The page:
Have you ever wondered how you could only drive during surge times, when concerts and events get out and demand spikes? Ever wish you could just drive during a high surge? You can with a new app called Rydar, which identifies places and events for you to drive and helps you drive only during a profitable surge period. Today, senior RSG contributor Christian Perea covers these functions and more.
Rydar is a new rideshare driver assistant app that combines a lot of the features from existing driver apps on the market.
Rydar has custom surge alerts, custom heat maps, tells you where to go for your next ride, an events calendar (think concerts and sports), a mileage tracker, expense tracker, and syncs with your Uber account. All at the same time and in one place.
There are a lot of driver apps on the market right now that do many different things for drivers, and they’re all competing for your hard-earned money. Rydar seeks to combine most of those apps into one big, multi-tool driver app – the Swiss Army Knife of driver tools, if you will.
Let’s see how it does, or you can get started signing up with Rydar here.
Rydar has a lot of features, and I’ve gone through each of them below to analyze if they work well enough to earn your subscription money.
The “Events” Screen Is A Heat Map
I don’t think this should actually be called an “events” screen since its main focus isn’t events. Don’t be fooled, though, because this screen is probably the most useful in the app.
It’s not a heat map like on Uber or Lyft’s driver app. Instead of seeing red/pink blobs all over the map, Rydar’s is a bit more focused on locations and events that are ongoing or about to happen. Uber and Lyft’s heat maps are more important for seeing where surge/primetime is, but they are lacking for upcoming events and giving advice on where to go when there isn’t any surge/primetime.
Using Rydar correctly could lead to getting to where the surge/primetime is going to occur before it actually happens.
The default map shows restaurants, hotels, concerts, nightlife, and hotspots overlaid. You can click on icons to find out more information around the expected capacity and profitability of any given interest point. If an area is surging, then it will display lightning bolt icons over the interest points in that area.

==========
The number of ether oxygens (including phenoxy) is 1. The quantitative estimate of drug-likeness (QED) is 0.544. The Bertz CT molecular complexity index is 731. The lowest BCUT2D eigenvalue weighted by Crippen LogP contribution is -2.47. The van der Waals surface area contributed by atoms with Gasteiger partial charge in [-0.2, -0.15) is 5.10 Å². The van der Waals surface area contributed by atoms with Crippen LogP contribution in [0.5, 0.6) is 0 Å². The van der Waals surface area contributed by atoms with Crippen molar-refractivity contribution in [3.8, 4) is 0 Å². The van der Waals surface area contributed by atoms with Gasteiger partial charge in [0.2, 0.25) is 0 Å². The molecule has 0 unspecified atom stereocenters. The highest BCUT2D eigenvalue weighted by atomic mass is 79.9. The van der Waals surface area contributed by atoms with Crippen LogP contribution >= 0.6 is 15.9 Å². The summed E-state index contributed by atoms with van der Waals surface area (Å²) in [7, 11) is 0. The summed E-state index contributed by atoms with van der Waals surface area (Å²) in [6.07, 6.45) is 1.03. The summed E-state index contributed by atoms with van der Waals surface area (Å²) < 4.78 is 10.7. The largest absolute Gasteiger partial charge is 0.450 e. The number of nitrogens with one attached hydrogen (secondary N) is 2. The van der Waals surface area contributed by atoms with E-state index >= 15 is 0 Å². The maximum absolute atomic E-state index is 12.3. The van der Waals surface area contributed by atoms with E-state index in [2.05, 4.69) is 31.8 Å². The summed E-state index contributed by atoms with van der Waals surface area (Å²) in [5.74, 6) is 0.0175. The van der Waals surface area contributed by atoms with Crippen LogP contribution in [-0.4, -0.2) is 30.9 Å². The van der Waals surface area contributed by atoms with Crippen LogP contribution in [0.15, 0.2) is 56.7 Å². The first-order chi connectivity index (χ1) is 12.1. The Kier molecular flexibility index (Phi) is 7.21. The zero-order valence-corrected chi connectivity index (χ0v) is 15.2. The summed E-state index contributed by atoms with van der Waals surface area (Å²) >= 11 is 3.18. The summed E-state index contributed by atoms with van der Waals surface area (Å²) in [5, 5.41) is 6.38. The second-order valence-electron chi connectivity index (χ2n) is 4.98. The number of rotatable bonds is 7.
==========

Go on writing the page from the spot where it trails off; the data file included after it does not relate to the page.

Red icons represent establishments that are currently busy, while black pins are establishments that should become busy soon. Tapping on the eyeball in the top right hand of the screen allows you to filter the types of pins you see.
I found the default screen a little bit crowded, but you can filter out each type of overlay on the map to make it fit your taste. I found that the restaurants and hotels overlay made the map a little too crowded in SF so I just stuck with hotspots and concerts in the evening. If I were driving in the morning though (or unfamiliar with the area) I could use the hotel overlay (while filtering out everything else) to determine where the most hotels are and then pre-position nearby in order to get some airport runs.
If I were new to a city or only drove part-time, then the concentration of restaurants, events, hotels, and other things should provide a good general area to go to pick up rides. Even as a veteran driver I still found some new spots that I never knew about.
Wait Point Tells You Where to Go for Your Next Ride
The wait point screen will ask you how far you are willing to drive to a spot for a decent chance of picking up your next ride. It will then use a proprietary algorithm to figure out the best spot and automatically navigate you there.
Basically it tells you where to go to get your next ride. There are a lot of other apps doing this right now and they all claim to have a “proprietary” algorithm. I found this one did as good a job as any of those apps at telling me where to drive for my next ride. For example, the image above suggested I go to the busiest part of Dogpatch during the middle of the day while people were at lunch.